New Administration Seems Friendlier to Whistleblowers
"And the way to make government accountable is make it transparent so that the American people can know exactly what decisions are being made, how they're being made and whether their interests are being well-served."
-- Barack Obama
These words from President Obama yesterday, his first full day in office, are particularly welcome to those who blow the whistle on government waste, fraud and abuse.
They want him to strengthen transparency by making it safer for federal employees and contractors to reveal policies and practices that may run counter to the public interest.
"It's very encouraging that the Obama administration is making improved government transparency such a high priority, to put out a strong policy statement on the first day of the administration," said Sean Moulton, director of federal information policy at OMB Watch, a nonprofit government-watchdog organization.
By issuing memos to the heads of executive departments and agencies on the Freedom of Information Act and transparency and open government, the new boss in chief is sending a strong signal to federal employees that his administration places high value on openness and he wants them to do the same.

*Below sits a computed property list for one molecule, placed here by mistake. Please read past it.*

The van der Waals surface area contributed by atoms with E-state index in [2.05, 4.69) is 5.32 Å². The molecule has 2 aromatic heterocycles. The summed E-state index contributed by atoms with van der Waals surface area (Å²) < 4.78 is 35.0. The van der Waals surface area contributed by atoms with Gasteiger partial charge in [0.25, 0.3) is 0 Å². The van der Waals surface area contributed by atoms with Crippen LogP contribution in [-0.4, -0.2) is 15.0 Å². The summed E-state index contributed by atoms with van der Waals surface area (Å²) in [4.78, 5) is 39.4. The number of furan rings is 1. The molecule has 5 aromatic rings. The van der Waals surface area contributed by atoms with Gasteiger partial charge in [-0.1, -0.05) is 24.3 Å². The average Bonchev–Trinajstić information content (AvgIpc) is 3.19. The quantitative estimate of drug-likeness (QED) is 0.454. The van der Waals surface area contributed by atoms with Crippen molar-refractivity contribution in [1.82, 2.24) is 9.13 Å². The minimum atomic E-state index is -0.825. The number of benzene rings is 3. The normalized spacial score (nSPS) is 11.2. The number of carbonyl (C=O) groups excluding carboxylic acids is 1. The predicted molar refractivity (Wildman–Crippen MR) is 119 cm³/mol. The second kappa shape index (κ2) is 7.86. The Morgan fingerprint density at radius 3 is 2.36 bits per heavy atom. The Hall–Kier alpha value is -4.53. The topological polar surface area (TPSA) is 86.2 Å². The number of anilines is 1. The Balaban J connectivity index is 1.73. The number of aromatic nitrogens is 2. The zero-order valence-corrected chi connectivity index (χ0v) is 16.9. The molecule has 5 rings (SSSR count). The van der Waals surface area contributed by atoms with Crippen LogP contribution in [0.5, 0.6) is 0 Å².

That's a comfort to whistleblowers and their advocates who believe current whistleblower protection laws provide too little protection and that the atmosphere under the Bush administration did not encourage federal workers and contractors to reveal problems.
The first sentence in the memo on transparency and open government makes Obama's direction clear: "My administration is committed to creating an unprecedented level of openness in government."
For federal employees, that could lead to a change in a culture that says no one was ever promoted for releasing information, but you can get in trouble for doing so, Moulton said.
"Trying to change that culture of better safe than sorry . . . is very difficult," he added.